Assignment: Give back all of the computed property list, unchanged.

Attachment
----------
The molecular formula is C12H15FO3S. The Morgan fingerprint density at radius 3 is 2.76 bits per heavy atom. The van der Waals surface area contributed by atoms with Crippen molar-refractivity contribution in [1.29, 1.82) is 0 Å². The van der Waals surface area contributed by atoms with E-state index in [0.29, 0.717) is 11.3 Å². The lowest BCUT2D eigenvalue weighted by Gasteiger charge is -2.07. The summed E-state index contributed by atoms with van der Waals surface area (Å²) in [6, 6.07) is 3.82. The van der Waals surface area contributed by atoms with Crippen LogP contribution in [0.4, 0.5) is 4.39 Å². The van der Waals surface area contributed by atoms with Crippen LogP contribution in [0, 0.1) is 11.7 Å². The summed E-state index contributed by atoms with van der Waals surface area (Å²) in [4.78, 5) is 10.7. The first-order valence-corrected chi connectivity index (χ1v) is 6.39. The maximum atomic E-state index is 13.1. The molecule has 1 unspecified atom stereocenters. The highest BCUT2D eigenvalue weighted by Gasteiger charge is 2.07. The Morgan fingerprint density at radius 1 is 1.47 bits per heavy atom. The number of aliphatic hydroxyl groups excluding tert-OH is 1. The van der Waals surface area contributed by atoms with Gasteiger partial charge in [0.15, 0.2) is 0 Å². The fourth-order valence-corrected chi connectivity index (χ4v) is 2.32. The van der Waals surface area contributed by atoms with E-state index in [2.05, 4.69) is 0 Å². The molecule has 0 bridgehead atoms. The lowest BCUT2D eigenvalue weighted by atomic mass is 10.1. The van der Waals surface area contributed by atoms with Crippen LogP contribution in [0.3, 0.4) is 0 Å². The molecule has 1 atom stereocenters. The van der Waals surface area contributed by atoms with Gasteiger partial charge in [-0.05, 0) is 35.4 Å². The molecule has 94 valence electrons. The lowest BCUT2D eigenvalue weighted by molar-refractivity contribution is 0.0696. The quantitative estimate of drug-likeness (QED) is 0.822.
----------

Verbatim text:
The molecular formula is C12H15FO3S. The Morgan fingerprint density at radius 3 is 2.76 bits per heavy atom. The van der Waals surface area contributed by atoms with Crippen molar-refractivity contribution in [1.29, 1.82) is 0 Å². The van der Waals surface area contributed by atoms with E-state index in [0.29, 0.717) is 11.3 Å². The lowest BCUT2D eigenvalue weighted by Gasteiger charge is -2.07. The summed E-state index contributed by atoms with van der Waals surface area (Å²) in [6, 6.07) is 3.82. The van der Waals surface area contributed by atoms with Crippen LogP contribution in [0.4, 0.5) is 4.39 Å². The van der Waals surface area contributed by atoms with Crippen LogP contribution in [0, 0.1) is 11.7 Å². The summed E-state index contributed by atoms with van der Waals surface area (Å²) in [4.78, 5) is 10.7. The first-order valence-corrected chi connectivity index (χ1v) is 6.39. The maximum atomic E-state index is 13.1. The molecule has 1 unspecified atom stereocenters. The highest BCUT2D eigenvalue weighted by Gasteiger charge is 2.07. The Morgan fingerprint density at radius 1 is 1.47 bits per heavy atom. The number of aliphatic hydroxyl groups excluding tert-OH is 1. The van der Waals surface area contributed by atoms with Gasteiger partial charge in [0.15, 0.2) is 0 Å². The fourth-order valence-corrected chi connectivity index (χ4v) is 2.32. The van der Waals surface area contributed by atoms with E-state index in [2.05, 4.69) is 0 Å². The molecule has 0 bridgehead atoms. The lowest BCUT2D eigenvalue weighted by atomic mass is 10.1. The van der Waals surface area contributed by atoms with Crippen LogP contribution in [0.3, 0.4) is 0 Å². The molecule has 1 atom stereocenters. The van der Waals surface area contributed by atoms with Gasteiger partial charge in [-0.05, 0) is 35.4 Å². The molecule has 94 valence electrons. The lowest BCUT2D eigenvalue weighted by molar-refractivity contribution is 0.0696. The quantitative estimate of drug-likeness (QED) is 0.822.